10.5Induction and Morphogenetic Movement

Induction is a phenomenon that strongly influences the fate of adjacent cells and tissues through its action on them. Induction occurs throughout the course of embryonic development.
When induction (which is found in various phases of the developmental process) is considered at the cellular level, a number of common mechanisms are found. The three main methods by which one cell influences and changes the fate of other cells are via secretory substances, molecules on the plasma membrane surface, and gap junctions (Fig. 10-8). Whichever method is taken, one cell can influence many adjacent cells.
In triploblastic animals, whose bodies consist of the three basic layers of endoderm, mesoderm and ectoderm (including many types of animal from planarians to humans), the embryo is roughly divided into three regions in the early stages of development. This determines the fate of each region. By way of example, the respiratory and digestive organs are formed from the endoderm, muscle and connective tissues are formed from the mesoderm, and the central nervous system and skin are formed from the ectoderm. Induction plays a role in the differentiation into the three germ layers. This mechanism is discussed below using mesoderm induction in frogs as an example.
In mesoderm induction, the mesoderm is formed in a certain area of the embryo (the equatorial region) as a result of influence from various other parts of the embryo (Fig. 10-9). This induction is caused by many types of substance secreted from the organizer on the dorsal side, the animal pole, the vegetal pole and ventral side. Through their interaction, the mesoderm region is induced in the intermediate area of the embryo (the equatorial region).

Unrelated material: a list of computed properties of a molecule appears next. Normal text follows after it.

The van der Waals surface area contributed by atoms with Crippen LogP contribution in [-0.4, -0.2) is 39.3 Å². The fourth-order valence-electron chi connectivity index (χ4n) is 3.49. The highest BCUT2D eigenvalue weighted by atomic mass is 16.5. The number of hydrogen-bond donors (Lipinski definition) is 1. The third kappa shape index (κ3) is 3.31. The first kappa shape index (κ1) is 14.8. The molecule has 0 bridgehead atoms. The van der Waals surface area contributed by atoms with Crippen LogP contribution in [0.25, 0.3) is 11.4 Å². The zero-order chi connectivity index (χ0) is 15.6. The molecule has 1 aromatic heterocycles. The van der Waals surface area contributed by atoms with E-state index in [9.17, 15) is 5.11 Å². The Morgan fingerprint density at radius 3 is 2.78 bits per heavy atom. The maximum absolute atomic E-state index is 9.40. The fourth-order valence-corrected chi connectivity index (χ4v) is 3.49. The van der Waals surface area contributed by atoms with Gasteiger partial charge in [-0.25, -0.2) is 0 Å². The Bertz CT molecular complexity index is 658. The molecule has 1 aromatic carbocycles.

Fig.10-8. Induction in adjacent cells

A) There are three methods of causing induction in adjacent cells: a) influence via secretory substances such as growth factors and hormones; b) influence through cell adhesion via proteins and carbohydrate chains that exist on the surface of the plasma membrane; and c) influence from the formation of gap junctions between the cell and adjacent cells.
B) Methods of transmitting induction to surrounding adjacent cells: a) through the diffusion of secretory substances; b) by extending cell protrusions and attaching them to surrounding cells; and c) intercellular transmission via gap junctions.
indicates the direction of induction.

Fig.10-9. Mesoderm induction in frogs

Mesoderm induction in frogs is caused by the action of inducers secreted from the surrounding area.
→ indicates the direction of induction from each of the four regions. As a result of the combined induction effects, the mesoderm region is induced in the central area.

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Morphogenetic Movement

After the determination of the rough arrangement of embryonic regions - such as the prospective mesoderm and ectoderm areas - following the formation of the organizer (the center of embryogenesis), major morphogenetic movement is seen. First, the formation of three germ layers and morphogenetic movement occurs to create archenterons, which later become the gastrointestinal tract. Second, further morphogenetic movement occurs to create the neural tube. The distribution of embryonic cells is rearranged through these morphogenetic movements, thereby allowing the interaction of embryonic cells that previously existed separately.